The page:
Walton’s goal came on a penalty shot and Red Wings coach Sid Abel employed a strange strategy on the play. He removed goalie Roy Edwards and sent in Roger Crozier to deal with Walton’s free try. The ploy didn’t work – Walton waltzed in and sent a laser into the net that Crozier still hasn’t seen.
After the game, Abel, who also serves as Detroit’s general manager, complained about the conditioning of the players he had obtained from Toronto:
“They aren’t in proper shape, either mentally of physically, to play hockey. I know Toronto players and supposed to be in wonderful condition, but I was amazed to find that these three weren’t.
“This is why I’m giving these new men as much ice time as I can.”
Abel backed up his claim by giving Mahovlich about 25 minutes of ice time. Big Frank even found himself in the relatively unfamiliar role of killing penalties.
Abel also addressed a report that the team is looking at former Wing defenceman Bill Gadsby as coach. Gadsby resigned his post as coach of the Edmonton Oil Kings junior A team this week.
“I’d like to bring him in as a defenceman. He’s old, but he wouldn’t make the mistakes my guys made tonight. And I’d also like to find out if this means he’s interested in coaching my team. I’m interested in him.”
Both teams experienced a reversal in fortune on Sunday night. Toronto went into Chicago and displayed none of the emotion or zip that they had against the Red Wings as the Black Hawks thumped them 4-0. Detroit, on the other hand traveled to Boston Garden and managed to outscore the Bruins 7-5.
Toronto’s loss at Chicago was a complete team effort, but some credit has to be given to Hawks rookie goalie Jack Norris. The 25-year-old netminder, who came to Chicago as part of that huge deal last summer with the Bruins, was thrown into the breach after regular backup goalkeeper Dave Dryden had a rough game Saturday against the Canadiens.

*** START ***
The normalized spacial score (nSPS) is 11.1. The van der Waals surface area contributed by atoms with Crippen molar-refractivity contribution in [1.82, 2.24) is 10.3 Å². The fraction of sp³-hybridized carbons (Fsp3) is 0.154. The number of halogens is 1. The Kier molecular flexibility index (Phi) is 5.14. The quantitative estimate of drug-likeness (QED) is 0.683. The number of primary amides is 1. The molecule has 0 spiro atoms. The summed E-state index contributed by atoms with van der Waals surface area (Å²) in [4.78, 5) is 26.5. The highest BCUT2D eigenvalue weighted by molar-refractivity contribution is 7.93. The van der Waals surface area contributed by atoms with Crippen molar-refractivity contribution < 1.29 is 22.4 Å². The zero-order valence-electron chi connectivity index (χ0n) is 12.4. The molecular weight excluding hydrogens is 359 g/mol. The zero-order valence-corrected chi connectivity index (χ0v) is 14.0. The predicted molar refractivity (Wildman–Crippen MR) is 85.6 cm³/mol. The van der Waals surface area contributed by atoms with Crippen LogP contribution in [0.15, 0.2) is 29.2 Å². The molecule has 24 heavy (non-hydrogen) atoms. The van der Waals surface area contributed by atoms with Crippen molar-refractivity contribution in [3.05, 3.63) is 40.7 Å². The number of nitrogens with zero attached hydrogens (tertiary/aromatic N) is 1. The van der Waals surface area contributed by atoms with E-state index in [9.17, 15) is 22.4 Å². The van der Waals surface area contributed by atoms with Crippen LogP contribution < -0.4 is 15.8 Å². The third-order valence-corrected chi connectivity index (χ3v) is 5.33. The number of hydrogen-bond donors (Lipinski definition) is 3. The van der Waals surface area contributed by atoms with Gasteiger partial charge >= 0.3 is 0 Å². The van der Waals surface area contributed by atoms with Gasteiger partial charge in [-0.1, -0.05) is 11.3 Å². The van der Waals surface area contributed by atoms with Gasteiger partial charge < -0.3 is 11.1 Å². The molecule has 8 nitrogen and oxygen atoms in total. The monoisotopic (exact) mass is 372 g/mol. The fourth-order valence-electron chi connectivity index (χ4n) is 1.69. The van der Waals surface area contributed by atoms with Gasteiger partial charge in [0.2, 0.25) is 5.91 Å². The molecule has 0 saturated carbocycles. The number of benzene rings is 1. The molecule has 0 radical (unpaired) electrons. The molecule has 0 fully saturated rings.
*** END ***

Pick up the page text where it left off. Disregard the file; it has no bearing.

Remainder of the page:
Norris rose to the occasion, making 27 saves to earn the shutout. Ken Wharram’s two goals was all the offence Norris would require.
The win puts Chicago 12 points ahead of the fifth-place Maple Leafs and all but destroyed any playoff aspirations Toronto may have still have been harbouring.
The Red Wings, meanwhile, took the win at Boston thanks to a two-goal performance from captain Alex Delvecchio. Former Leafs Mahovlich and Pete Stemkowski also counted for the Wings, and the winning goal was scored by Jim Peters.
- Gump Worsley made 25 saves to earn his sixth shutout of the season on Saturday night, a 5-0 whitewash of the Chicago Black Hawks at the Forum in Montreal. Gilles Tremblay paced the Habs attack with a pair of goals, with Dick Duff, Jean Beliveau and Jacques Lemaire adding singles.
- Great goalkeeping by Cesare Maniago lifted the Minnesota North Stars into a 1-1 tie with the New York Rangers Saturday night in Minneapolis. Bill Goldsworthy counted for the North Stars, with Harry Howell scoring for the Rangers.
- Sunday evening in Quebec City the North Stars lost to the Philadelphia Flyers 2-0. Maniago started out that game in much the same way he played against New York, but had to leave late in the first period when he was struck in the face by a shot. He was taken to hospital where he was diagnosed with a broken cheekbone.
- Bill (Cowboy) Flett’s two goals powered the Los Angeles Kings to a 4-3 win over the Rangers in New York. Flett’s second goal came with just 20 seconds left on the clock to win the game. Eddie Joyal and Brent Hughes also scored for Los Angeles. Jean Ratelle fired a pair for New York, with Bob Nevin netting the other.
- Maple Leafs have lost captain and right-winger George Armstrong for about a week with a knee injury. No word yet on any replacements being brought in from the minors.
- Philadelphia Flyers have called up defenceman Ralph MacSweyne from the Quebec Aces of the American Hockey League to replace the suspended Larry Zeidel.